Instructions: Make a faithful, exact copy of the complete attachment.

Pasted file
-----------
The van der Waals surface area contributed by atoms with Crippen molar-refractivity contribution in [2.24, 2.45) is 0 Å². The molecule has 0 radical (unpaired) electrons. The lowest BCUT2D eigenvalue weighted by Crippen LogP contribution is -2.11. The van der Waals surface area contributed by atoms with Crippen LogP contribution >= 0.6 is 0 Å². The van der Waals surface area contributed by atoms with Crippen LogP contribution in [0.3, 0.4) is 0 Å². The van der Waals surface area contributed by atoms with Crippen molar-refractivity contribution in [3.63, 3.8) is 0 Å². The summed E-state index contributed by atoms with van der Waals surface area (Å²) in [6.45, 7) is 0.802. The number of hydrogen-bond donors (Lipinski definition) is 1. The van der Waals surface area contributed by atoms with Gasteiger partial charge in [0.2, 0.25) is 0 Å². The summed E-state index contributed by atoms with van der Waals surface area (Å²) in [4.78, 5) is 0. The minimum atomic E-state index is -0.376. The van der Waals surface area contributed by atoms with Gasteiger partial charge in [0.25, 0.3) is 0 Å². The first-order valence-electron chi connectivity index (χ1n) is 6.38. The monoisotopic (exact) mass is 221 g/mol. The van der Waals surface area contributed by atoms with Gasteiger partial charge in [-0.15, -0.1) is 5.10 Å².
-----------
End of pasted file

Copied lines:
The van der Waals surface area contributed by atoms with Crippen molar-refractivity contribution in [2.24, 2.45) is 0 Å². The molecule has 0 radical (unpaired) electrons. The lowest BCUT2D eigenvalue weighted by Crippen LogP contribution is -2.11. The van der Waals surface area contributed by atoms with Crippen LogP contribution >= 0.6 is 0 Å². The van der Waals surface area contributed by atoms with Crippen LogP contribution in [0.3, 0.4) is 0 Å². The van der Waals surface area contributed by atoms with Crippen molar-refractivity contribution in [3.63, 3.8) is 0 Å². The summed E-state index contributed by atoms with van der Waals surface area (Å²) in [6.45, 7) is 0.802. The number of hydrogen-bond donors (Lipinski definition) is 1. The van der Waals surface area contributed by atoms with Gasteiger partial charge in [0.2, 0.25) is 0 Å². The summed E-state index contributed by atoms with van der Waals surface area (Å²) in [4.78, 5) is 0. The minimum atomic E-state index is -0.376. The van der Waals surface area contributed by atoms with Gasteiger partial charge in [0.25, 0.3) is 0 Å². The first-order valence-electron chi connectivity index (χ1n) is 6.38. The monoisotopic (exact) mass is 221 g/mol. The van der Waals surface area contributed by atoms with Gasteiger partial charge in [-0.15, -0.1) is 5.10 Å².